May 2013
Homeplace & Community

Tempting to Touch

John Sheffey holds a large mallard that took considerable time to complete in his Dallas County workshop.

Feathery Carvings Amazing to Behold

John Sheffey’s silent owls, eagles, ducks, hawks and cardinals look so real you just want to reach out and stroke their feathers.

Sheffey sees that kind of reaction all the time and just smiles. He knows, in a way, the urge to touch is a reward for the countless hours he puts in to create his realistic-looking feathery works of art.

“The man is absolutely amazing,” said Black Belt Treasures Director Sulynn Creswell. “There’s no other way to describe him. His attention to detail is phenomenal.”

What makes it even more amazing is the fact Sheffey – a 70-year-old Tennessee native and retired Army colonel who saw his share of combat in Vietnam – taught himself to do what he does so well.

The training he received came from his eyes as he examined books and blueprints. The birds helped too, circling overhead or coming to rest on tree branches at his 230-acre spread in south Dallas County.

“I don’t just watch ’em,” he said. “I also study ’em. I look at the color transition, how they fly, how they move and how they rest.”

Sheffey applies paint to his mallard creation at his farm in Minter.

Sheffey and his wife Peggy arrived two decades ago to enjoy country living, wait for future grandchildren to arrive one day and, most of all, breathe in the fresh air at one of Alabama’s most isolated areas.

“Any tree you see here I own,” said a man whose business card has one word below his name – woodcarver. “We love it here. No need to really go anywhere else.”

A chemical engineer by trade with an inquisitive mind eager to learn something new, Sheffey became captivated by what he saw overhead and plunged into a hobby that quickly became something much more.

His carvings have earned him thousands of dollars since he started, but, when costly equipment is figured into the equation along with untold hours creating his wood masterpieces, it’s easy to see he’s not in it to get rich.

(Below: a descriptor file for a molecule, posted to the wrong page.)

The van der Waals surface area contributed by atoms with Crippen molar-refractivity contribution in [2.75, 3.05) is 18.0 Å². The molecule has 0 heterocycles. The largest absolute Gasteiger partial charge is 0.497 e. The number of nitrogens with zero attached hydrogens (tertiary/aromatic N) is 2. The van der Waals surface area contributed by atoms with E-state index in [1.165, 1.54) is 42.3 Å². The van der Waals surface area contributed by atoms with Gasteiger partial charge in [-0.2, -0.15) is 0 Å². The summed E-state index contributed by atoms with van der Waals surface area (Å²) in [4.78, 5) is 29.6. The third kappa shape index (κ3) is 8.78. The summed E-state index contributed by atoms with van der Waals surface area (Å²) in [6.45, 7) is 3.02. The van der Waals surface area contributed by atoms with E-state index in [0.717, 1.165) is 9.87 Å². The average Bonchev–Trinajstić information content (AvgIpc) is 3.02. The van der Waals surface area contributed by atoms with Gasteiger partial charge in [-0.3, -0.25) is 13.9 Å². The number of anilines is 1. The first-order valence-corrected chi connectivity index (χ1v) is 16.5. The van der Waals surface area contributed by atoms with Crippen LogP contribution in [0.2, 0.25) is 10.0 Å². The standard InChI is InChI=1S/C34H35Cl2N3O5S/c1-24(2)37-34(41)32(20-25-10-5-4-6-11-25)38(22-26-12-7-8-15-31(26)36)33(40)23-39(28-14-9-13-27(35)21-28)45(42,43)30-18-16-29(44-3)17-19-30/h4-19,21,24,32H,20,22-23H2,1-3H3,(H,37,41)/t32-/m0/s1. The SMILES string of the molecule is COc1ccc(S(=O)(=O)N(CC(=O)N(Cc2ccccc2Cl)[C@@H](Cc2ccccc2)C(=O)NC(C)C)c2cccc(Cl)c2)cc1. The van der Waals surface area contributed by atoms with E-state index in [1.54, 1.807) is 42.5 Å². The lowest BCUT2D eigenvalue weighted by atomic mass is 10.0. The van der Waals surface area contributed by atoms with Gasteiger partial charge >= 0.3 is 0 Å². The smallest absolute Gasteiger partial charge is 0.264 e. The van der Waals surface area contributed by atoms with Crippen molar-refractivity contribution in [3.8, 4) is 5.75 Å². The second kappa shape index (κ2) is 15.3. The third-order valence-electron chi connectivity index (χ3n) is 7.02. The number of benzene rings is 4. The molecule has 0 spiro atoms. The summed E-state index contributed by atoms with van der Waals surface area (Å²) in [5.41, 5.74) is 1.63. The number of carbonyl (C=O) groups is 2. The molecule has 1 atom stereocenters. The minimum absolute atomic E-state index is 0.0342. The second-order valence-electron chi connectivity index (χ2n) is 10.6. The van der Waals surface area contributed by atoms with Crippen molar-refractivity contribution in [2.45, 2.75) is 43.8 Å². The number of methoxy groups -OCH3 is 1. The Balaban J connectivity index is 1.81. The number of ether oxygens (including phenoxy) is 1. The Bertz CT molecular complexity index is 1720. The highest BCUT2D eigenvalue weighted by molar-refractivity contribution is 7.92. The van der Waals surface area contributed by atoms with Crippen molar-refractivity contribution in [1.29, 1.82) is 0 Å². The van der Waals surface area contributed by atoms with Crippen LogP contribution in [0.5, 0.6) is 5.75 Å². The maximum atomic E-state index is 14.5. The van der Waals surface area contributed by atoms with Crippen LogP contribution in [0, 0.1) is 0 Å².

“I just enjoy what I’m doing,” he explained. “It’s never been for the money anyway. It’s something that has become a part of me and that’s why I do it.”

John Sheffey requires magnifying glasses to make sure every cut is perfect on his work such as this cardinal.

His farm is filled with Asian pear trees, water oaks and other varieties, especially pine trees slowly growing as a future farm investment. What he’s settled on, however, is wood from Tupelo gum trees recovered from swampy areas near his house after loggers have departed.

Tupelo gums can grow as tall as 90 feet, but it’s the base Sheffey wants for his bird carvings. It’s relatively soft when compared with the rock-hard wood of other trees – ideal for the kind of work he does.

Once the logging crews leave and the stumps are available, Sheffey, with permission, literally digs in to get what he needs. He says he has enough wood now to last longer than he will.

“I don’t sleep good because I can’t wait for morning so I can get up and do it again,” he said, as he flashed an ear-to-ear grin. “This has become more than I thought it would, but I don’t have any regrets.”

His hobby may not compare with Michelangelo’s Sistine Chapel ceiling, but those who marvel at his carvings gain their own appreciation of fine art. That’s just what it is.

Visitors to Camden’s Black Belt Treasures, a business catering to area artisans who display their creations there, take one look at Sheffey’s birds and stop in their tracks.

Soon they are asking questions about how he did it, how much they cost and often ask how they can meet him.

As far as cost is concerned, eyebrows might tend to rise a bit when they learn how much is being asked. A close inspection of the birds won’t take long to realize they are worth every penny.